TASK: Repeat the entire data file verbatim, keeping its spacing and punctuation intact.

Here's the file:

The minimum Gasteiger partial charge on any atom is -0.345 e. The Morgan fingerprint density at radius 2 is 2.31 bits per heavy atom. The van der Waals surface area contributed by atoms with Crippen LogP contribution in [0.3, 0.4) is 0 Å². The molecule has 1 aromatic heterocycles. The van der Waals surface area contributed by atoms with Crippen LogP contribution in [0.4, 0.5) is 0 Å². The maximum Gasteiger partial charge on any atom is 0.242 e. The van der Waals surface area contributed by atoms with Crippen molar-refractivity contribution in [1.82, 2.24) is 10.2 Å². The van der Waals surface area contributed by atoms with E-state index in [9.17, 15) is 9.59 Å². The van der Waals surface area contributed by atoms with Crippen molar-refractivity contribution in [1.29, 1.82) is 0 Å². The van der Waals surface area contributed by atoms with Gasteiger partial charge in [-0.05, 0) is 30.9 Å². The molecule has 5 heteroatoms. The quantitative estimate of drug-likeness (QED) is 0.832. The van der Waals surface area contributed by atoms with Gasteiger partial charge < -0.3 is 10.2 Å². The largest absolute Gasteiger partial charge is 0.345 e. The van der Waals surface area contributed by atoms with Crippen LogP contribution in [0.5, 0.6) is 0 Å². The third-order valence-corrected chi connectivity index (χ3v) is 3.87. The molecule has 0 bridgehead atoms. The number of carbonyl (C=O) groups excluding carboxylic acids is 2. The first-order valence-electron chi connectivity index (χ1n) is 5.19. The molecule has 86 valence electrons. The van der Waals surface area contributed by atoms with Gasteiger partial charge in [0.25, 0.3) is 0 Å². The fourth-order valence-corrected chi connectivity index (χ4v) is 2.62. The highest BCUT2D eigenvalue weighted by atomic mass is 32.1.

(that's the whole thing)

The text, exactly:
The minimum Gasteiger partial charge on any atom is -0.345 e. The Morgan fingerprint density at radius 2 is 2.31 bits per heavy atom. The van der Waals surface area contributed by atoms with Crippen LogP contribution in [0.3, 0.4) is 0 Å². The molecule has 1 aromatic heterocycles. The van der Waals surface area contributed by atoms with Crippen LogP contribution in [0.4, 0.5) is 0 Å². The maximum Gasteiger partial charge on any atom is 0.242 e. The van der Waals surface area contributed by atoms with Crippen molar-refractivity contribution in [1.82, 2.24) is 10.2 Å². The van der Waals surface area contributed by atoms with E-state index in [9.17, 15) is 9.59 Å². The van der Waals surface area contributed by atoms with Crippen molar-refractivity contribution in [1.29, 1.82) is 0 Å². The van der Waals surface area contributed by atoms with Gasteiger partial charge in [-0.05, 0) is 30.9 Å². The molecule has 5 heteroatoms. The quantitative estimate of drug-likeness (QED) is 0.832. The van der Waals surface area contributed by atoms with Gasteiger partial charge < -0.3 is 10.2 Å². The largest absolute Gasteiger partial charge is 0.345 e. The van der Waals surface area contributed by atoms with Crippen LogP contribution in [0.5, 0.6) is 0 Å². The third-order valence-corrected chi connectivity index (χ3v) is 3.87. The molecule has 0 bridgehead atoms. The number of carbonyl (C=O) groups excluding carboxylic acids is 2. The first-order valence-electron chi connectivity index (χ1n) is 5.19. The molecule has 86 valence electrons. The van der Waals surface area contributed by atoms with Gasteiger partial charge in [0.25, 0.3) is 0 Å². The fourth-order valence-corrected chi connectivity index (χ4v) is 2.62. The highest BCUT2D eigenvalue weighted by atomic mass is 32.1.